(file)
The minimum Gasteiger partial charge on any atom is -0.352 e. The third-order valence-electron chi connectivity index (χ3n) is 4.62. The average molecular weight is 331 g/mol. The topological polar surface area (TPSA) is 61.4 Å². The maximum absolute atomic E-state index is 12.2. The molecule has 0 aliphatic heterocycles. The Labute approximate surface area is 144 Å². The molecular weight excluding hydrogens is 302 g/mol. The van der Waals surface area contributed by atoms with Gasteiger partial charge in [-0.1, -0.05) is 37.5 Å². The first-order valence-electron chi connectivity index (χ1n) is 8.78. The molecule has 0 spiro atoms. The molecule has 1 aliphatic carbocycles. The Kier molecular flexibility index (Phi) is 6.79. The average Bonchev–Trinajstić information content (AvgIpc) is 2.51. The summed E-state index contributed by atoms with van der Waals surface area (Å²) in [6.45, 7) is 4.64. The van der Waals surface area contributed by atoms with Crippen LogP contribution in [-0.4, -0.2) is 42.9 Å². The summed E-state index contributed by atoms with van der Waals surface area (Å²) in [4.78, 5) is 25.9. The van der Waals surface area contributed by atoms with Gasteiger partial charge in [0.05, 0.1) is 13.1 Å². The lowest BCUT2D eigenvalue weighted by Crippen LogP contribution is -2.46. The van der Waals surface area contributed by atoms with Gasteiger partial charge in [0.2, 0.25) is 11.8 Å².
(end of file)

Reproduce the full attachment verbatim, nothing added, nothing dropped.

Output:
The minimum Gasteiger partial charge on any atom is -0.352 e. The third-order valence-electron chi connectivity index (χ3n) is 4.62. The average molecular weight is 331 g/mol. The topological polar surface area (TPSA) is 61.4 Å². The maximum absolute atomic E-state index is 12.2. The molecule has 0 aliphatic heterocycles. The Labute approximate surface area is 144 Å². The molecular weight excluding hydrogens is 302 g/mol. The van der Waals surface area contributed by atoms with Gasteiger partial charge in [-0.1, -0.05) is 37.5 Å². The first-order valence-electron chi connectivity index (χ1n) is 8.78. The molecule has 0 spiro atoms. The molecule has 1 aliphatic carbocycles. The Kier molecular flexibility index (Phi) is 6.79. The average Bonchev–Trinajstić information content (AvgIpc) is 2.51. The summed E-state index contributed by atoms with van der Waals surface area (Å²) in [6.45, 7) is 4.64. The van der Waals surface area contributed by atoms with Crippen LogP contribution in [-0.4, -0.2) is 42.9 Å². The summed E-state index contributed by atoms with van der Waals surface area (Å²) in [4.78, 5) is 25.9. The van der Waals surface area contributed by atoms with Gasteiger partial charge in [0.05, 0.1) is 13.1 Å². The lowest BCUT2D eigenvalue weighted by Crippen LogP contribution is -2.46. The van der Waals surface area contributed by atoms with Gasteiger partial charge in [0.2, 0.25) is 11.8 Å².